Increased worker wages cost Ga. farmers an estimated $100 million in 2023

Migrant workers are about the only source of labor available to Georgia growers, industry groups say
A Georgia pecan farm. (Hyosub Shin / Hyosub.Shin@ajc.com)

Credit: HYOSUB SHIN / AJC

Credit: HYOSUB SHIN / AJC

A Georgia pecan farm. (Hyosub Shin / Hyosub.Shin@ajc.com)

Despite harvesting a good crop, Tift County’s Lewis Taylor Farms was not profitable last year. The large vegetable operation lost $1.5 million.

It likely will be even more in the red at the end of 2023, said the farm’s president, Bill Brim. The reason? Payroll costs have surged by $2.5 million, he said.

Last January, the federal government implemented a wage hike for foreign, seasonal farmworkers in Georgia, upping their minimum pay from $11.99 to $13.67 an hour. According to agriculture industry groups in the state, that increase has amounted to a devastating business challenge for scores of Georgia growers, who rely on a temporary agricultural visa program, known as H-2A, to keep their farms staffed and operating. For much of the past decade, Georgia has been among the country’s top users of H-2A migrant guestworkers.

“We are just not able to survive with this kind of increase,” Brim, who employs roughly 500 H-2A workers, said via text.

Wages paid under the H-2A program grew nationwide this year The federal government sets different minimum wages for different states. Georgia’s 14% wage hike was surpassed only by one other state — Florida, where H-2A wages grew by 15% to $14.33 an hour.

At $13.67, hourly wages for Georgia migrant farmworkers remain the lowest in the nation, a rate shared by four other states in the South: Alabama, Arkansas, Louisiana and South Carolina. Even so, the increase was a steep one for farmers operating on already thin margins.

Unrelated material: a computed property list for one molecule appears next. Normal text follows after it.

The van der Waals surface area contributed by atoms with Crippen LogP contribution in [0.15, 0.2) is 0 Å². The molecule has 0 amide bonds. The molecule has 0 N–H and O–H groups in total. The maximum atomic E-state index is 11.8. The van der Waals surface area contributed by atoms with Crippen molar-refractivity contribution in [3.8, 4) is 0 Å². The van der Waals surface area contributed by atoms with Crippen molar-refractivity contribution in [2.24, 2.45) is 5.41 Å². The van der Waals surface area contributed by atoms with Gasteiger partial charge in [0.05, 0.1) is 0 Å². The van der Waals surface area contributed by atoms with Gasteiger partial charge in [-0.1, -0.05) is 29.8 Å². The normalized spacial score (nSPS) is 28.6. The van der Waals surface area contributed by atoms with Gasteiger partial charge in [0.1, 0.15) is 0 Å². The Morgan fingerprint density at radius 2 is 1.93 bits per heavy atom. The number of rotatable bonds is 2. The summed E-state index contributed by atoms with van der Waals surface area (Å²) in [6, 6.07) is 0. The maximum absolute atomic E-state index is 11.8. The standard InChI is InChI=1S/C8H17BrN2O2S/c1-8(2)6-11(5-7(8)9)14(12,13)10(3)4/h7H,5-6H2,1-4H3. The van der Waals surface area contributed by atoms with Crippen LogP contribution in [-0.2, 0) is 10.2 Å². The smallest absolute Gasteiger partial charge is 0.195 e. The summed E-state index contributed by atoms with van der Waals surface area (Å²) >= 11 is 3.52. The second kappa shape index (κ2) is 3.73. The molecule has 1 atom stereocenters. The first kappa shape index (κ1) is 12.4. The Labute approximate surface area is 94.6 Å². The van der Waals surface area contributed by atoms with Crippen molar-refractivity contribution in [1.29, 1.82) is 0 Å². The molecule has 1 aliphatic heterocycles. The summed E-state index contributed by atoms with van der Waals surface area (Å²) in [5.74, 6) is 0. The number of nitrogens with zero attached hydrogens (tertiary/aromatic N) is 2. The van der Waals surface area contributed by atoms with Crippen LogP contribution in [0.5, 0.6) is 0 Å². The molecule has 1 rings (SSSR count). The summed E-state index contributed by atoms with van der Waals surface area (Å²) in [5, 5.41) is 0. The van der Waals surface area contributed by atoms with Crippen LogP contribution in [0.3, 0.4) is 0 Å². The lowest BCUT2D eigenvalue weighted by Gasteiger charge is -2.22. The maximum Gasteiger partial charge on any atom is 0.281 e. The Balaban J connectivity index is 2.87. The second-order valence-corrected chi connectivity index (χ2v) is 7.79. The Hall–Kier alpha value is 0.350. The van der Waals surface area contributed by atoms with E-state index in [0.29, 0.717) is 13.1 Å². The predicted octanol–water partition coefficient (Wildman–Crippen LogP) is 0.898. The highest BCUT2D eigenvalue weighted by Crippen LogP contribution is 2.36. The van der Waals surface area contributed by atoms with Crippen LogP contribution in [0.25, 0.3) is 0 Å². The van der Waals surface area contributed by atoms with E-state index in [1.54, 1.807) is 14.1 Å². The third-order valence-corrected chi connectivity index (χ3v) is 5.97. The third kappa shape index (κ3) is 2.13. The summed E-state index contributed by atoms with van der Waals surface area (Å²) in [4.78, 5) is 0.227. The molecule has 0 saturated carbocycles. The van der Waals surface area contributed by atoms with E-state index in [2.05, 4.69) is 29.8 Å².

“Our first reaction was shock,” Will Bentley, president of the Georgia Agribusiness Council, said of the moment in late 2022 when the U.S. Department of Labor unveiled the higher pay rate. “We just knew it was going to be a hardship that unfortunately not everybody was going to be able to weather. And we just knew that we’re going to have farmers that would be forced to go out of business because they simply couldn’t pay those increased wage rates.”

This year has brought additional challenges to Georgia farmers, including severe temperature swings, torrential rain and hail storms that ruined the harvest of key crops, including peaches, blueberries and cotton. Meanwhile, according to Bentley, the cost of fuel, fertilizer and other farm necessities has continued to go up.

“Our farmers were already teetering on the edge, and then our very own federal government really slapped them in the face with a huge wage increase.”

Chris Butts, executive director of the Georgia Fruit and Vegetable Growers Association, told The Atlanta Journal-Constitution that the new H-2A wage rate increased growers’ labor costs around the state by upward of $100 million in 2023.

The more generous remuneration is welcomed news for Georgia farmworkers, advocates said. But they say workers’ lives haven’t materially changed, noting that some employers find ways to avoid paying farmworkers all that they are owed. According to the Department of Labor’s Wage and Hour Division (WHD), which is responsible for enforcing the H-2A program’s rules, wage theft is among the violations most often committed by employers. After conducting roughly 650 investigations nationwide between fiscal years 2017 and 2021, WHD found more than $ 4.7 million in back wages owed to workers.

“Whether they’re making $11.99 or $13.67, there’s still a big struggle. You know, it’s not going to get them out of poverty at all,” said Alma Young, who works with H-2A workers in South Georgia through her role as coordinator with the United Farm Workers Foundation.